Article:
Haggerty: 15 thoughts from the Bruins-Habs matchup

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Haggerty: 15 thoughts from the Bruins-Habs matchup

Here are five thoughts from the first period with the Bruins leading the downtrodden Montreal Canadiens by a 1-0 score after the first 20 minutes of play at TD Garden:

1) A Herculean effort from Tim Thomas in the first 20 minutes allowed the Bruins to maintain the slim lead over the Habs. Plenty of mistakes and sloppiness out of the starting gate for the Bs in this one. Best stop for Thomas: probably the bonehead turnover by Dennis Seidenberg to Andrei Kostitsyn that turned into an unobstructed shot from the high slot. Thomas turned it away and 15 others just like it.

2) Another really slow start for the Bruins after the players admitted they were sluggish in the first couple of periods against the Winnipeg Jets. This could be an issue tonight against a desperate Habs bunch if they cant snap out of it.

3) Patrice Bergeron is 0-for-5 in the face-off dot after the first period. Perhaps hes a little down after missing out on the All-Star selection process today that he so richly deserved. Bergeron may still be a substitute once the injuries start piling up for the Eastern Conference hopefuls, but he was one of the top 25 players in the NHL over the first half.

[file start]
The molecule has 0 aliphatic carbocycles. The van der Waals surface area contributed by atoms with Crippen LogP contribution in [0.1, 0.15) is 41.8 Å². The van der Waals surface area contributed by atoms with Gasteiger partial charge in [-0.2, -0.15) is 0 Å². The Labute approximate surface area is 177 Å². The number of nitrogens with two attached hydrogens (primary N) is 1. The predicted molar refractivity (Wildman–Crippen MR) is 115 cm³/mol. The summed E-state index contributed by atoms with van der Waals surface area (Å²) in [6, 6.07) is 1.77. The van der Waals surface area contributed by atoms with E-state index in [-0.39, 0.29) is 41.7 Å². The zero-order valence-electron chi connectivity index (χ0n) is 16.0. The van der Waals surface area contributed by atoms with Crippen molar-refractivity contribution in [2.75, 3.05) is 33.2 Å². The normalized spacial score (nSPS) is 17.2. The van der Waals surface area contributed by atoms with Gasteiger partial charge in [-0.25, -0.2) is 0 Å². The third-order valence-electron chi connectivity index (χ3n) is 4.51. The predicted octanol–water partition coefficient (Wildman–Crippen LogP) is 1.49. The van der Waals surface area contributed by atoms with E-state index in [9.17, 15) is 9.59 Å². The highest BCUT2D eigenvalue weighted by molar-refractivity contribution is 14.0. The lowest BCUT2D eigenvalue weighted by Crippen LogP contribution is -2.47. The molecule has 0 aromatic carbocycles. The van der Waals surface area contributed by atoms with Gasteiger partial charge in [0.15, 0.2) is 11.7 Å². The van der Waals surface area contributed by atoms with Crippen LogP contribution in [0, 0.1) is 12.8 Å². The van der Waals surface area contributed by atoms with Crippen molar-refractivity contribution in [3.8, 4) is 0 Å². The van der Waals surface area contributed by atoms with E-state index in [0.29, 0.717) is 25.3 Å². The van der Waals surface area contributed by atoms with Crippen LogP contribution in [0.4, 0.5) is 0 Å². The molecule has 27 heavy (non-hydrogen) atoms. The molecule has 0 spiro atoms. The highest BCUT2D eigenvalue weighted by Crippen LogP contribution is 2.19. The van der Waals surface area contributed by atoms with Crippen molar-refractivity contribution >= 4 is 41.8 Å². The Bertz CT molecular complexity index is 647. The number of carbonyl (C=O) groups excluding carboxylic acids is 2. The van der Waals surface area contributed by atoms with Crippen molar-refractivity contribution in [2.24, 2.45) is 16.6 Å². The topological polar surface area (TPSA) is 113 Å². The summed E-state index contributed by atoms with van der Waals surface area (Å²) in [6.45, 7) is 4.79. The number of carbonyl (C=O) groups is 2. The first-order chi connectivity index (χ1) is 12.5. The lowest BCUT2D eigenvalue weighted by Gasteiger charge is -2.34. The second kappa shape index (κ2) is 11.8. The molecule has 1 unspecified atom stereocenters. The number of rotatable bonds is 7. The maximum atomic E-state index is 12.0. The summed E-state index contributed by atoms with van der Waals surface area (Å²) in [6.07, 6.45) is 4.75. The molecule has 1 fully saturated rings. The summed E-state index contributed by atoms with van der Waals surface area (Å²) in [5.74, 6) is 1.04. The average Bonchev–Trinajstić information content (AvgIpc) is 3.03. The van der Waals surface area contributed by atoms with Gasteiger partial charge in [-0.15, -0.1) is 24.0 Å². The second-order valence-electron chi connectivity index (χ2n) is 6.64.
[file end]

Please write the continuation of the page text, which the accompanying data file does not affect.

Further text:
4) Benoit Pouliot is still having trouble lassoing those emotions against his former team after taking a boarding penalty to wipe out a Bruins power play. Pouliot has an unorthodox, controlled aggression that makes him so effective, and it turns into something closer to blind rage against the Habs. Figured that would change with his nemesis Jacques Martin gone, but it hasnt yet.

5) Jordan Caron is the perfect example of a pay-off coming for those players showing persistence and being a good soldier when things dont go their way. Gets a great bounce off the glass from a Johnny Boychuk dump-in attempt and fires into the open net. Its like the Hockey gods wrote the script. Still wondering where Carey Price was going knowing the erratic bounces off the glass in this building.

Here are five thoughts from the second period with the Bruins still leading the Habs by a 1-0 score after the first 40 minutes of play:

1) A couple of missed chances for the Bruins in the second period to really extend that lead. The biggest lost opportunity was Patrice Bergeron lifting a shot just a little too high on a 2-on-1 with Tyler Seguin after a clever little breakout bank pass off the boards from Benoit Pouliot. Its just not Bergerons day today.

2) The BruinsCanadiens rivalry has definitely lost its luster this season. Its just not the same with the Vancouver Canucks now a part of the equation with the hate they bring. Montreals tough season also plays into it, of course.

3) Milan Lucic with a couple of good tipped attempts around the net, but couldnt pull the trigger in the first 40 minutes. That line has enjoyed some chances tonight, but hasnt been able to finish any of them off.